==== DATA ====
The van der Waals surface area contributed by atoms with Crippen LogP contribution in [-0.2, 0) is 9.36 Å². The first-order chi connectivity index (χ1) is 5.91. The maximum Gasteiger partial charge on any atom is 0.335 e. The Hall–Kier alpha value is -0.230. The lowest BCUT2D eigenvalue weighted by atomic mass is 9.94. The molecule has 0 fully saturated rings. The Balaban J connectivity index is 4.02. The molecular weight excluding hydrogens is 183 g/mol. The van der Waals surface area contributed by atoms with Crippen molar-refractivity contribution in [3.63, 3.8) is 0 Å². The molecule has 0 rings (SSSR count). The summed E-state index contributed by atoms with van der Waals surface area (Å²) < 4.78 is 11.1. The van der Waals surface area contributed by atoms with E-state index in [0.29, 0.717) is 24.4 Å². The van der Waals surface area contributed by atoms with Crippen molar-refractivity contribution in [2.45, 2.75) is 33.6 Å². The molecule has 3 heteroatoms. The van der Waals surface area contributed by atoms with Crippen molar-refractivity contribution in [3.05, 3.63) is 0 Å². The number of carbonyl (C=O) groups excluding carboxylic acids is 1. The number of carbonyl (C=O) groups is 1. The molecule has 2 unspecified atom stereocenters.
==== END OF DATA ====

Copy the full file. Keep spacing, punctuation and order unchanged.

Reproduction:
The van der Waals surface area contributed by atoms with Crippen LogP contribution in [-0.2, 0) is 9.36 Å². The first-order chi connectivity index (χ1) is 5.91. The maximum Gasteiger partial charge on any atom is 0.335 e. The Hall–Kier alpha value is -0.230. The lowest BCUT2D eigenvalue weighted by atomic mass is 9.94. The molecule has 0 fully saturated rings. The Balaban J connectivity index is 4.02. The molecular weight excluding hydrogens is 183 g/mol. The van der Waals surface area contributed by atoms with Crippen molar-refractivity contribution in [3.63, 3.8) is 0 Å². The molecule has 0 rings (SSSR count). The summed E-state index contributed by atoms with van der Waals surface area (Å²) < 4.78 is 11.1. The van der Waals surface area contributed by atoms with E-state index in [0.29, 0.717) is 24.4 Å². The van der Waals surface area contributed by atoms with Crippen molar-refractivity contribution in [2.45, 2.75) is 33.6 Å². The molecule has 3 heteroatoms. The van der Waals surface area contributed by atoms with Crippen molar-refractivity contribution in [3.05, 3.63) is 0 Å². The number of carbonyl (C=O) groups excluding carboxylic acids is 1. The number of carbonyl (C=O) groups is 1. The molecule has 2 unspecified atom stereocenters.